The benefit of expanded cohort trials is that they merge aspects of each of the 3 phases of clinical trials into 1 continuous phase. Compared to phase 1 clinical trials, which usually include between 20 and 80 patients, expanded cohorts may enroll a few hundred to over a thousand patients.

While an expedited process with a larger sample size could lead to a more efficient drug development process and the potential for fewer development costs and less lag time, hurdles exist. Pharmaceutical companies and researchers would have to balance the desire to help patients with life-threatening diseases gain access quickly to new treatments, while at the same time consider the potential risks associated with a large number of patients who could be exposed to drugs with unknown efficacy. Additionally, the FDA notes another potential challenge would be the possibility of missing critically important information due to the expedited trial design.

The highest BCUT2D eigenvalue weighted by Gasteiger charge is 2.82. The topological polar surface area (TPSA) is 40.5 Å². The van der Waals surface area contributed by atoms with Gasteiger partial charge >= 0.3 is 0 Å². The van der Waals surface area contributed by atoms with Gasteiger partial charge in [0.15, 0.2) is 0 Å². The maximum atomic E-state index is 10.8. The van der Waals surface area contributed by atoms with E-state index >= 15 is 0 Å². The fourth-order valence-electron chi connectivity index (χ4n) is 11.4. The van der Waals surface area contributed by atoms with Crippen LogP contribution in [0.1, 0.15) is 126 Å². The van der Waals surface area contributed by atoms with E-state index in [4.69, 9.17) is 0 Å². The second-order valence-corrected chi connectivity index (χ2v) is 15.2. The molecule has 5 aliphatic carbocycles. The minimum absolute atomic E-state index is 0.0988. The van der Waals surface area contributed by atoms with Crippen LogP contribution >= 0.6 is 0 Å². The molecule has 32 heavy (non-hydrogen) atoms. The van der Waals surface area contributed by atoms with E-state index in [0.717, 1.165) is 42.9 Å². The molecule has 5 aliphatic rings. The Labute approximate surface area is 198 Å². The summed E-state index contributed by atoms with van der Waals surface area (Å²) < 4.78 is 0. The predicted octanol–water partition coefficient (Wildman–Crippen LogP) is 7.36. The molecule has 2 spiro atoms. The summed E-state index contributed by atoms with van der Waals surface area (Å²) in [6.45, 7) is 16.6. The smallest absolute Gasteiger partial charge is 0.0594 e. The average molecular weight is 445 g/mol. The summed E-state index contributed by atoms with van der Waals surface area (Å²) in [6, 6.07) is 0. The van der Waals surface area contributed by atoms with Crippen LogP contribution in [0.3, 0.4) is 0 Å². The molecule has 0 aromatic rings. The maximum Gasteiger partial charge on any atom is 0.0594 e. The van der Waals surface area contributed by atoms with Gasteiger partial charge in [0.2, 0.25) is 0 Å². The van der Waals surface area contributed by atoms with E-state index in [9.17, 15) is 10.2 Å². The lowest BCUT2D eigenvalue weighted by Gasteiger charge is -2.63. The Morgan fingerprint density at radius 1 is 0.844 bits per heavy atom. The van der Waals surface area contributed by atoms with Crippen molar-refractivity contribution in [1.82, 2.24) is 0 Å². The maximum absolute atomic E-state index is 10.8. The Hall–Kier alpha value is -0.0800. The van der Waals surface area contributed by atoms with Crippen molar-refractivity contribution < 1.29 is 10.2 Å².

Based on the draft guidance, pharmaceutical companies will need to invest in new standards to protect patients and plan ahead to meet with the FDA before they go too far down the road in developing an FIH multiple-expansion cohort trial. For patients, the potential impact of accelerated access to experimental cancer drugs using the expanded cohort trial could be substantial, especially for those patients with a disease that has no cure. The FDA is seeking comments on the draft guidance and the potential advantages and roadblocks by October 10.

 

(No) Jumping to Conclusions: CMS Proposes Changes to MSSP

 
 

Last Thursday, the Centers for Medicare & Medicaid Services (CMS) issued a proposed rule to change the Medicare Shared Savings Program (MSSP) beginning in July 2019, the main thrust of which is to streamline the reporting tracks for the participating accountable care organizations (ACOs).